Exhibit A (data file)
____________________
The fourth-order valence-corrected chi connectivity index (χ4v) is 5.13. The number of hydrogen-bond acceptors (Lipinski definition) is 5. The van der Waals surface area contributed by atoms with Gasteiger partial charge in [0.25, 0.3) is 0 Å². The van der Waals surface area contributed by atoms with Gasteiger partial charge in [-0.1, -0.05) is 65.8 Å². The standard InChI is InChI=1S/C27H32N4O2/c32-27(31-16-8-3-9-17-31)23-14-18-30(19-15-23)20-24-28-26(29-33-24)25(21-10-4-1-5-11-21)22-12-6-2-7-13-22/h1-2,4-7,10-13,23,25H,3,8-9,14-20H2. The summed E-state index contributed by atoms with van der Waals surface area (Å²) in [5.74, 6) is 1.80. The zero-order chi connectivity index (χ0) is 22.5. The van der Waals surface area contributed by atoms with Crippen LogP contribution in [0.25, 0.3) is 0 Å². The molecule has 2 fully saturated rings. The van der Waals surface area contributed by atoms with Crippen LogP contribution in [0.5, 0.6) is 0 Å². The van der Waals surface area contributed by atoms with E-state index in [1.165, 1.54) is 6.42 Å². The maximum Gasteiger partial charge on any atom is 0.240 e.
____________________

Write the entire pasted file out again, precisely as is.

The fourth-order valence-corrected chi connectivity index (χ4v) is 5.13. The number of hydrogen-bond acceptors (Lipinski definition) is 5. The van der Waals surface area contributed by atoms with Gasteiger partial charge in [0.25, 0.3) is 0 Å². The van der Waals surface area contributed by atoms with Gasteiger partial charge in [-0.1, -0.05) is 65.8 Å². The standard InChI is InChI=1S/C27H32N4O2/c32-27(31-16-8-3-9-17-31)23-14-18-30(19-15-23)20-24-28-26(29-33-24)25(21-10-4-1-5-11-21)22-12-6-2-7-13-22/h1-2,4-7,10-13,23,25H,3,8-9,14-20H2. The summed E-state index contributed by atoms with van der Waals surface area (Å²) in [5.74, 6) is 1.80. The zero-order chi connectivity index (χ0) is 22.5. The van der Waals surface area contributed by atoms with Crippen LogP contribution in [0.25, 0.3) is 0 Å². The molecule has 2 fully saturated rings. The van der Waals surface area contributed by atoms with Crippen LogP contribution in [0.5, 0.6) is 0 Å². The van der Waals surface area contributed by atoms with E-state index in [1.165, 1.54) is 6.42 Å². The maximum Gasteiger partial charge on any atom is 0.240 e.